How did Indian cottons influence the growth of the British calico industry in the 18th and 19th centuries?

April 7, 2021 | Blog
Home > How did Indian cottons influence the growth of the British calico industry in the 18th and 19th centuries?

by Alka P. Raman (London School of Economics).  This blog is based on the author’s presentation to the Economic History Society’s annual conference, 2021 (session NRIIB).


The history of printed cotton is well known.  Exotic, multicoloured cottons were brought from India and created a frenzy of imitations in Britain and Europe.  What this imitation implied materially is less well known.  Existing literature refers to imitations but is silent on what form this imitation took and what its impact may have been on the industry; it also claims that while there existed some codified knowledge transfer from India, this was not widely diffused. Therefore, despite imitations, the literature contends that British and European printing techniques were not influenced by Indian techniques.


Figure 1. An example of Indian printed cotton. Source: contact the author.

Did the imitation of Indian cottons lead to the growth of the British calico printing industry? I address this question by first comparing three 17th century French manuscripts detailing Indian printing techniques against prominent 18th century English and European dye manuals to determine the historical diffusion of printing knowledge. Second, I chart the evolution of colours on British printed cottons between 1720 and 1860 and compare them with Indian textiles from the 18th century. My comparisons are based on a database of English and Indian printed and painted cotton textiles obtained from the Winterthur Museum, Delaware, USA. Using the number of colours on a textile as a measure of quality, I trace the historical evolution of English and Indian print quality. Finally, I assess whether the historiography on dyestuffs needs revision by testing for painted indigo in pre-1738 Indian cottons.

To test for knowledge transfer pertaining to printing techniques from India and their diffusion across Europe and Britain, I use English translations of three French manuscripts which are often cited on calico printing: the Roques manuscript compiled between 1678 and 1680, the Beaulieu manuscript compiled between 1726 and 1739, and the Coeurdoux manuscript compiled in the 1740s.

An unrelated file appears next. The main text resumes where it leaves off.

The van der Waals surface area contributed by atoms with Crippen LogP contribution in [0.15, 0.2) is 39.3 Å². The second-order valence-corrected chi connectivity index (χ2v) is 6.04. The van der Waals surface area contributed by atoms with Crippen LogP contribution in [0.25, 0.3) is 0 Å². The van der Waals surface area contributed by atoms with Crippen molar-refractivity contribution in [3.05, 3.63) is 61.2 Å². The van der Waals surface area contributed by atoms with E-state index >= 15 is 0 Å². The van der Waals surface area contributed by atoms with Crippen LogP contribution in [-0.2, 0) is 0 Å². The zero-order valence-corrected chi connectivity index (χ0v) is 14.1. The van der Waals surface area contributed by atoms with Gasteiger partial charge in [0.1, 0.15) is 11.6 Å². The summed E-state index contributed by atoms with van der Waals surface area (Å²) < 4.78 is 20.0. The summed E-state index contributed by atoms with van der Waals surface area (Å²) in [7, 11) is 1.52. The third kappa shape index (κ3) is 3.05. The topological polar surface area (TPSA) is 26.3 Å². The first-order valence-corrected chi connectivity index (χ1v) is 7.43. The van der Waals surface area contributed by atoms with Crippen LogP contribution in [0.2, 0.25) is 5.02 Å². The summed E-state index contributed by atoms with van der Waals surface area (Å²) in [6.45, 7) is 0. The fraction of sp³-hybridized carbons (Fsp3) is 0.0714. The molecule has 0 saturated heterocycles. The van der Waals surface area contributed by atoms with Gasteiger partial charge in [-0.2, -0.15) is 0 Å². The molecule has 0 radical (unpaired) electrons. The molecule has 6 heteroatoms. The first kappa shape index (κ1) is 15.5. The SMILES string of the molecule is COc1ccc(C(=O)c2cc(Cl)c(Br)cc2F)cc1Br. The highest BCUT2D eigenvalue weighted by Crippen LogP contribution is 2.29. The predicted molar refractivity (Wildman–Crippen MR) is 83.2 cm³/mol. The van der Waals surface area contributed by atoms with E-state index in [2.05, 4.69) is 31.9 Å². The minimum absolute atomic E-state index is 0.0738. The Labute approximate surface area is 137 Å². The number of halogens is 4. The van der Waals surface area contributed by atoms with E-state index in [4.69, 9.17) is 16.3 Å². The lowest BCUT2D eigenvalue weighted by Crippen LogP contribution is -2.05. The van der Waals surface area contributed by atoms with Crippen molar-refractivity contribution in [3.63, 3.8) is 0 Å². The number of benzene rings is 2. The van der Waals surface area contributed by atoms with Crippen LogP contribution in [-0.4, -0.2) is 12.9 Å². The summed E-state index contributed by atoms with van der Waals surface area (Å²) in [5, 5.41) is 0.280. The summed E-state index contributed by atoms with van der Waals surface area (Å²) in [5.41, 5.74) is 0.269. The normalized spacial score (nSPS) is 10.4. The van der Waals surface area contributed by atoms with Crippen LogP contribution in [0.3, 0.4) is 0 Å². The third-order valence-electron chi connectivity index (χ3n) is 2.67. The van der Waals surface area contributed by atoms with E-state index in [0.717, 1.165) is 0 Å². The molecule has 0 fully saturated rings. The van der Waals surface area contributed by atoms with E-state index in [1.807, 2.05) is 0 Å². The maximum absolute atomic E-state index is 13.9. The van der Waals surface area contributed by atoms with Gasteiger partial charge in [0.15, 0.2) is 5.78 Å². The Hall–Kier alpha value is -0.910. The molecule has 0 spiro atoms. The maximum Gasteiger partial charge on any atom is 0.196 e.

My research shows that both the Beaulieu and Coeurdeux manuscripts received significant attention from emerging calico printers in Europe. Basle’s famous textile printer, Jean Ryhiner, based his work on both the Coeurdoux and Beaulieu manuscripts. Chevalier de Querelles, a prominent dye expert in Paris, not only mentioned the Beaulieu manuscript and its connection to the French scientist Dufay, but also used it as the basis for his own discussion of Indian methods of cotton printing. The Coeurdoux manuscript was carefully scrutinised by the English scientist Edward Bancroft to verify their authenticity. Bancroft shared this knowledge in his popular and influential book Experimental Researches Concerning the Philosophy of Permanent Colours.

Another strand of my research, comparing the colours used in English and Indian printed and painted cottons between 1700 and 1860, demon starts that there was a significant increase in the number of colours used on British calicoes compared to those on Indian calicos from a much earlier period (Figure 2).


Figure 2. Number of colours in British and Indian calicos, 1700-1860. Source: Textile Collections, Winterthur Museum, Delaware


Figure 2 shows the evolution of colours from monochrome to polychrome in British calico printing, and convergence with Indian printed and painted cottons.

While analysing historic textiles for colours, some Indian textiles were identified where visual assessment suggests that the blue is painted on rather than resist-dyed. The existence of these textiles is not consonant with the historiography on dyestuffs, which credits English printers with inventing the technique of printing directly on to cloth with indigo using arsenic in the late 1730s. To test for painted indigo on pre-1738 Indian textiles, I conducted multiple scientific experiments with the help of scientists and curators at The Winterthur Museum’s textile laboratory. The results show that while the blue is indeed indigo, it does not contain arsenic. Further tests are required to ascertain potential historic Indian methods of printing and dyeing with indigo.

Textual and material evidence, therefore, suggest that codified and material knowledge transfer of Indian textile printing and painting stimulated the growth of the dyestuffs industry, enabling the print quality of English calicos to improve. Further, our understanding of dyestuffs historiography may need revision: more scientific investigations are required to establish an accurate chronology of the development of dyeing techniques.


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